J&J, which already owns a 17.9 percent stake in vaccine maker Crucell, said on Friday its potential cash offer valued Crucell shares at e24.75, a 58 percent premium to Thursday’s closing price.
“We believe the chances for success are high,” KBC Securities analyst Jan de Kerpel said. “The bid price on the remaining shares can be considered as a knock-out price and is substantially higher than the analysts’ consensus target price.”
De Kerpel said the potential deal was more proof it was a question of “not if, but rather when” other successful biotech companies with late-stage products would be bought.
J&J and Pfizer have been flagged as possible, but unlikely, rival bidders for US biotech company Genzyme, the target of Sanofi-Aventis, so the bid may signal J&J is out of that race.
A UK-based analyst who did not wish to be named, said that it would be “pretty unlikely” that J&J would bid for both Genzyme and Crucell at the same time.
Crucell chief executive Ronald Brus said the potential deal with J&J, which does not have a vaccine business of its own, meant that the world’s sixth-largest vaccine producer could accelerate its development programme.
“With the help of Johnson & Johnson we can increase our reach throughout the world significantly,” Brus said. “Together we feel we form a very strong team.”
Brus said he intended to stay on and did not expect any lay-offs at Crucell, which produces vaccines against flu and childhood diseases and is developing products against yellow fever alongside research into tuberculosis and malaria vaccines.
Drug makers have been looking to biotech to refill product pipelines at a time when sales of old blockbusters are falling to generic competition.
Vaccine makers have also become more attractive as their sales and traditionally low margins improve.
J&J is a diversified group that makes prescription drugs as well as Tylenol pain relievers, Listerine mouth wash and Band-Aid adhesive bandages. Company veteran William Weldon has been chief executive since 2002.
It bought its stake in Crucell, one of two major independent vaccine makers in Europe alongside Intercell, in September last year as part of a flu vaccine development deal.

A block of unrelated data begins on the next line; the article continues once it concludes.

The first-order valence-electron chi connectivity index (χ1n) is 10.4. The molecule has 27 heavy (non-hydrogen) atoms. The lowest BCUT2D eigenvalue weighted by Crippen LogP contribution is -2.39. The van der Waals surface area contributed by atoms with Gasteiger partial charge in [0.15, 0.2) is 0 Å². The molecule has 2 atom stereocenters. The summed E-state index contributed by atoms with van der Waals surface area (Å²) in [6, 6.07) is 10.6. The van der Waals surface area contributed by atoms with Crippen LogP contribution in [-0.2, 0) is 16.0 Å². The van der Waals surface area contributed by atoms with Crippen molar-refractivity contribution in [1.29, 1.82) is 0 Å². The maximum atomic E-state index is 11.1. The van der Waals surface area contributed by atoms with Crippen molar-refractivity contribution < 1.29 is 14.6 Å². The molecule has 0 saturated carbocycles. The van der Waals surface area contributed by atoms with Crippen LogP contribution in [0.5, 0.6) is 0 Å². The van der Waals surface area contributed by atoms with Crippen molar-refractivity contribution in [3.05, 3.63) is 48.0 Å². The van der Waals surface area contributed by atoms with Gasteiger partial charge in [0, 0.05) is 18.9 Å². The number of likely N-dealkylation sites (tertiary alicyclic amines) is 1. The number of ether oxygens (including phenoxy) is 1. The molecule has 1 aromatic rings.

Crucell is on the cusp of sharp sales growth for its paediatric vaccine Quinvaxem after a production failure at rival Shantha Biotechnics, which was bought by Sanofi-Aventis last year for 6.1 times its annual sales. Shantha lost prequalification status to supply the World Health Organisation with its childhood vaccine in July.
The J&J offer for Crucell is at 5.5 times estimated sales.
Rabo Securities analyst Fabian Smeets said he believed the likelihood of a bidding war was small. He said Britain’s GlaxoSmithKline and Sanofi-Aventis, who have their own vaccine operations, were unlikely to bid as Swiss firm Novartis could then break a partnership in which it supplies components for Crucell’s childhood vaccines.
But brokerage Jefferies International said Novartis and Pfizer might still be potential bidders. Takeover talks between Wyeth and Crucell broke down last year after Pfizer bid for Wyeth in a series of mega-mergers in the drug industry.
J&J said on Friday its due diligence was largely complete, but any deal remained subject to negotiation of a definitive agreement and customary pre-offer conditions, including consultation with Crucell’s works council and trade unions. Brus said the deal could close by the end of the year.